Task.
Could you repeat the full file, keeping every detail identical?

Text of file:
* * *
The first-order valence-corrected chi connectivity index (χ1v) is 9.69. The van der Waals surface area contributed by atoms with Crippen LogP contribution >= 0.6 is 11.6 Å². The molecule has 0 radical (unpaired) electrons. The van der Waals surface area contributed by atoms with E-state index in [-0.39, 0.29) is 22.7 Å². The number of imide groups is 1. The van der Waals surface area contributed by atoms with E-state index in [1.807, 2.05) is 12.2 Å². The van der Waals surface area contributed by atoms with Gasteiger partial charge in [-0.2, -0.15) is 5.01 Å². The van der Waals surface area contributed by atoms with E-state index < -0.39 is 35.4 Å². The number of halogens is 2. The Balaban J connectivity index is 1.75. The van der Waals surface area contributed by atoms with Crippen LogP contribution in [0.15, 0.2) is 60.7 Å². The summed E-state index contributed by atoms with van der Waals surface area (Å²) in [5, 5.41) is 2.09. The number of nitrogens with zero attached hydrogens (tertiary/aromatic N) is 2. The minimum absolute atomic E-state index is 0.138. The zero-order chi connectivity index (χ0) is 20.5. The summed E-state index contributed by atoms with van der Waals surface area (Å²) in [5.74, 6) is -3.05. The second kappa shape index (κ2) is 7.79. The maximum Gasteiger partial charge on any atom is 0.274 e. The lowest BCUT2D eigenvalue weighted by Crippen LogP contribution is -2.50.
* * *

The first-order valence-corrected chi connectivity index (χ1v) is 9.69. The van der Waals surface area contributed by atoms with Crippen LogP contribution >= 0.6 is 11.6 Å². The molecule has 0 radical (unpaired) electrons. The van der Waals surface area contributed by atoms with E-state index in [-0.39, 0.29) is 22.7 Å². The number of imide groups is 1. The van der Waals surface area contributed by atoms with E-state index in [1.807, 2.05) is 12.2 Å². The van der Waals surface area contributed by atoms with Gasteiger partial charge in [-0.2, -0.15) is 5.01 Å². The van der Waals surface area contributed by atoms with E-state index < -0.39 is 35.4 Å². The number of halogens is 2. The Balaban J connectivity index is 1.75. The van der Waals surface area contributed by atoms with Crippen LogP contribution in [0.15, 0.2) is 60.7 Å². The summed E-state index contributed by atoms with van der Waals surface area (Å²) in [5, 5.41) is 2.09. The number of nitrogens with zero attached hydrogens (tertiary/aromatic N) is 2. The minimum absolute atomic E-state index is 0.138. The zero-order chi connectivity index (χ0) is 20.5. The summed E-state index contributed by atoms with van der Waals surface area (Å²) in [5.74, 6) is -3.05. The second kappa shape index (κ2) is 7.79. The maximum Gasteiger partial charge on any atom is 0.274 e. The lowest BCUT2D eigenvalue weighted by Crippen LogP contribution is -2.50.